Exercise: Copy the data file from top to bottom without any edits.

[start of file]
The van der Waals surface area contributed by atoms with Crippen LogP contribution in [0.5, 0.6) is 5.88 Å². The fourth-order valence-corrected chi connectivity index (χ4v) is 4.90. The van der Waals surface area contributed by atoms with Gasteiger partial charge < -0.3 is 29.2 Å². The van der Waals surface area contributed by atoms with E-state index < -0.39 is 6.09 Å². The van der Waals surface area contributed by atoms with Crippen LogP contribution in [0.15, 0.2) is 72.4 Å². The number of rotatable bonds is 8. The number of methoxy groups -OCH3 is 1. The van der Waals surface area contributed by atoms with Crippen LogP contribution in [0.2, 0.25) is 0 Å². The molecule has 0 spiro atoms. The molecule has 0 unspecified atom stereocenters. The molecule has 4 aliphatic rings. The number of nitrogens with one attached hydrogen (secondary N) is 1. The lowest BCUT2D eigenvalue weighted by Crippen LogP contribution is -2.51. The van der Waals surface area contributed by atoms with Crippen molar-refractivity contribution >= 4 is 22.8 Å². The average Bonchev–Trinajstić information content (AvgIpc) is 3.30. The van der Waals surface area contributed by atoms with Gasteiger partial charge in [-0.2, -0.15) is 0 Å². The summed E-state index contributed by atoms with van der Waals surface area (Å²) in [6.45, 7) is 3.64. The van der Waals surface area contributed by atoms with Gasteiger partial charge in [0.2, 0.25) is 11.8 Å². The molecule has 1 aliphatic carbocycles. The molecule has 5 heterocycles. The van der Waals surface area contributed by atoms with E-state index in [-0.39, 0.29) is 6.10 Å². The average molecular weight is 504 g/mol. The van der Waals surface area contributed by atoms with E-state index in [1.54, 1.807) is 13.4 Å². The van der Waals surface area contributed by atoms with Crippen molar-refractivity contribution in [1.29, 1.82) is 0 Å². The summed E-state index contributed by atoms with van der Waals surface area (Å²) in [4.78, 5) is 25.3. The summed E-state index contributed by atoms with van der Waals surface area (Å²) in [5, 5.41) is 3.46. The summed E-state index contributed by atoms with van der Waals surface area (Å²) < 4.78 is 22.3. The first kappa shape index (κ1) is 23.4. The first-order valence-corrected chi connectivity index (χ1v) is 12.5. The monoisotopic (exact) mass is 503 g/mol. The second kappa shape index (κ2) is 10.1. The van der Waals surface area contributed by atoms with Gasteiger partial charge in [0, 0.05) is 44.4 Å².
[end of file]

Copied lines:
The van der Waals surface area contributed by atoms with Crippen LogP contribution in [0.5, 0.6) is 5.88 Å². The fourth-order valence-corrected chi connectivity index (χ4v) is 4.90. The van der Waals surface area contributed by atoms with Gasteiger partial charge < -0.3 is 29.2 Å². The van der Waals surface area contributed by atoms with E-state index < -0.39 is 6.09 Å². The van der Waals surface area contributed by atoms with Crippen LogP contribution in [0.15, 0.2) is 72.4 Å². The number of rotatable bonds is 8. The number of methoxy groups -OCH3 is 1. The van der Waals surface area contributed by atoms with Crippen LogP contribution in [0.2, 0.25) is 0 Å². The molecule has 0 spiro atoms. The molecule has 0 unspecified atom stereocenters. The molecule has 4 aliphatic rings. The number of nitrogens with one attached hydrogen (secondary N) is 1. The lowest BCUT2D eigenvalue weighted by Crippen LogP contribution is -2.51. The van der Waals surface area contributed by atoms with Crippen molar-refractivity contribution >= 4 is 22.8 Å². The average Bonchev–Trinajstić information content (AvgIpc) is 3.30. The van der Waals surface area contributed by atoms with Gasteiger partial charge in [-0.2, -0.15) is 0 Å². The summed E-state index contributed by atoms with van der Waals surface area (Å²) in [6.45, 7) is 3.64. The van der Waals surface area contributed by atoms with Gasteiger partial charge in [0.2, 0.25) is 11.8 Å². The molecule has 1 aliphatic carbocycles. The molecule has 5 heterocycles. The van der Waals surface area contributed by atoms with E-state index in [-0.39, 0.29) is 6.10 Å². The average molecular weight is 504 g/mol. The van der Waals surface area contributed by atoms with E-state index in [1.54, 1.807) is 13.4 Å². The van der Waals surface area contributed by atoms with Crippen molar-refractivity contribution in [1.29, 1.82) is 0 Å². The summed E-state index contributed by atoms with van der Waals surface area (Å²) in [4.78, 5) is 25.3. The summed E-state index contributed by atoms with van der Waals surface area (Å²) in [5, 5.41) is 3.46. The summed E-state index contributed by atoms with van der Waals surface area (Å²) < 4.78 is 22.3. The first kappa shape index (κ1) is 23.4. The first-order valence-corrected chi connectivity index (χ1v) is 12.5. The monoisotopic (exact) mass is 503 g/mol. The second kappa shape index (κ2) is 10.1. The van der Waals surface area contributed by atoms with Gasteiger partial charge in [0, 0.05) is 44.4 Å².